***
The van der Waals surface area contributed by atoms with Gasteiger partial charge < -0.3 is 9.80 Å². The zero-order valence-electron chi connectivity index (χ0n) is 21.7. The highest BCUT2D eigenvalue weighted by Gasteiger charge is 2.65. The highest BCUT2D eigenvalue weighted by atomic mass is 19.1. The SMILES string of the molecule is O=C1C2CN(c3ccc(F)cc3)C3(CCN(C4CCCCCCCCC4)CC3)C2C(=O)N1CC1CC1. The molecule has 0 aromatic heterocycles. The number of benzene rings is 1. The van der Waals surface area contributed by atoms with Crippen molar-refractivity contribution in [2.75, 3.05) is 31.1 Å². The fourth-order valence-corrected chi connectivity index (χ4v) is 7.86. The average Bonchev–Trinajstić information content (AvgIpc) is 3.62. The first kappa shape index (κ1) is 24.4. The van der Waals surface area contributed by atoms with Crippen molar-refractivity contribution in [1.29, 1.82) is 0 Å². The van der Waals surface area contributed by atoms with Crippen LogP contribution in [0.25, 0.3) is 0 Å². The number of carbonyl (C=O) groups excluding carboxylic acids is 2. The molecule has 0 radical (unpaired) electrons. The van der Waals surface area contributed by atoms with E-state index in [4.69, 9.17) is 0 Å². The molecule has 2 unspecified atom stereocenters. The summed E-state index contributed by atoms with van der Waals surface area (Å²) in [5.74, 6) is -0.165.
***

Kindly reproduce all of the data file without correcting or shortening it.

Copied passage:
The van der Waals surface area contributed by atoms with Gasteiger partial charge < -0.3 is 9.80 Å². The zero-order valence-electron chi connectivity index (χ0n) is 21.7. The highest BCUT2D eigenvalue weighted by Gasteiger charge is 2.65. The highest BCUT2D eigenvalue weighted by atomic mass is 19.1. The SMILES string of the molecule is O=C1C2CN(c3ccc(F)cc3)C3(CCN(C4CCCCCCCCC4)CC3)C2C(=O)N1CC1CC1. The molecule has 0 aromatic heterocycles. The number of benzene rings is 1. The van der Waals surface area contributed by atoms with Crippen molar-refractivity contribution in [2.75, 3.05) is 31.1 Å². The fourth-order valence-corrected chi connectivity index (χ4v) is 7.86. The average Bonchev–Trinajstić information content (AvgIpc) is 3.62. The first kappa shape index (κ1) is 24.4. The van der Waals surface area contributed by atoms with Crippen molar-refractivity contribution in [1.29, 1.82) is 0 Å². The van der Waals surface area contributed by atoms with Crippen LogP contribution in [0.25, 0.3) is 0 Å². The number of carbonyl (C=O) groups excluding carboxylic acids is 2. The molecule has 0 radical (unpaired) electrons. The van der Waals surface area contributed by atoms with E-state index in [4.69, 9.17) is 0 Å². The molecule has 2 unspecified atom stereocenters. The summed E-state index contributed by atoms with van der Waals surface area (Å²) in [5.74, 6) is -0.165.